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Keywords:

  • connexin;
  • zebrafish;
  • embryo;
  • gap junction;
  • lens

Abstract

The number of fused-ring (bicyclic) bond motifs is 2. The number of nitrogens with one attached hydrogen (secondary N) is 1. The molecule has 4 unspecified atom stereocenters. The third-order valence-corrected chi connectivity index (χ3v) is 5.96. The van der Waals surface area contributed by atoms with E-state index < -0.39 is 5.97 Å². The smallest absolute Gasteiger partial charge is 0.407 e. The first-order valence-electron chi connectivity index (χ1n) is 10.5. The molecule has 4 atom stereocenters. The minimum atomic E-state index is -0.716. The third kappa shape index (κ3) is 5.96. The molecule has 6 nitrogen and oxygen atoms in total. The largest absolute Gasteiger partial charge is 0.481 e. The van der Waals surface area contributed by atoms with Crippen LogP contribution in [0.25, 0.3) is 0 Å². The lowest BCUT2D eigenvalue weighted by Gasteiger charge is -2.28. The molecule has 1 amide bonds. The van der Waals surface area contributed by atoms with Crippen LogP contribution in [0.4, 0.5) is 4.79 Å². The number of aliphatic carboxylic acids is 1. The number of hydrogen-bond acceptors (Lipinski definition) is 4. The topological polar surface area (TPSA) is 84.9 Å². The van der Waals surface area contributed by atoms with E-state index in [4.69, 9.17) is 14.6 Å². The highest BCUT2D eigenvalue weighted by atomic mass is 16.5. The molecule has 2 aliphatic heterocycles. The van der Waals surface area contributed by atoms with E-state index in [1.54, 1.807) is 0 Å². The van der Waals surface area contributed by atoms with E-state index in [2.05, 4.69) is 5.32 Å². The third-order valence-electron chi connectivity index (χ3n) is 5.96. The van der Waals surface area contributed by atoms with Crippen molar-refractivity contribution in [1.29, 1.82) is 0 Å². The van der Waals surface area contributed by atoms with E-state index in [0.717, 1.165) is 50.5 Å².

The connexin family of genes codes for proteins that oligomerize into a connexon of six subunits to form one half of the gap junction channel. Gap junctions are plasma membrane structures that mediate intercellular communication by joining the cytoplasm of two cells, allowing the passage of small molecules and metabolites, and contributing significantly to the maintenance of tissue homeostasis. The signaling mediated by these junctions appears to be necessary for the correct timing of key developmental events. This communication is especially important in the avascular lens where the intercellular passage of metabolites, second messengers, and ions is necessary to maintain the correct ionic balance in the lens fibre cells, and prevent cataract formation. To characterize the role that the connexin genes play in development, a novel connexin was cloned from zebrafish. A genomic clone was isolated that contained a 1,173 base open reading frame. The nucleotide sequence in this open reading frame shows extensive sequence similarity to mouse connexin50 (Cx50), chicken Cx45.6, sheep Cx49, and human Cx50. The protein encoded by this open reading frame contains 391 amino acids, with a predicted molecular weight of 44.1 kDa and a typical connexin transmembrane topology. By using the LN54 radiation hybrid panel, the Cx44.1 gene was mapped to linkage group 1. Whole-mount in situ hybridization and Northern blot analyses were performed on zebrafish embryos at various developmental stages to characterize the developmental expression of the Cx44.1 message. The ocular lens was the only tissue in which Cx44.1 transcripts were detected. The transcripts were first detected in the lens around 24 hr post fertilization and remained detectable until 120 hr post fertilization. Electrophysiological analysis of Cx44.1 channels revealed gating properties that were virtually identical to the mouse and chicken orthologues of Cx44.1. © 2001 Wiley-Liss, Inc.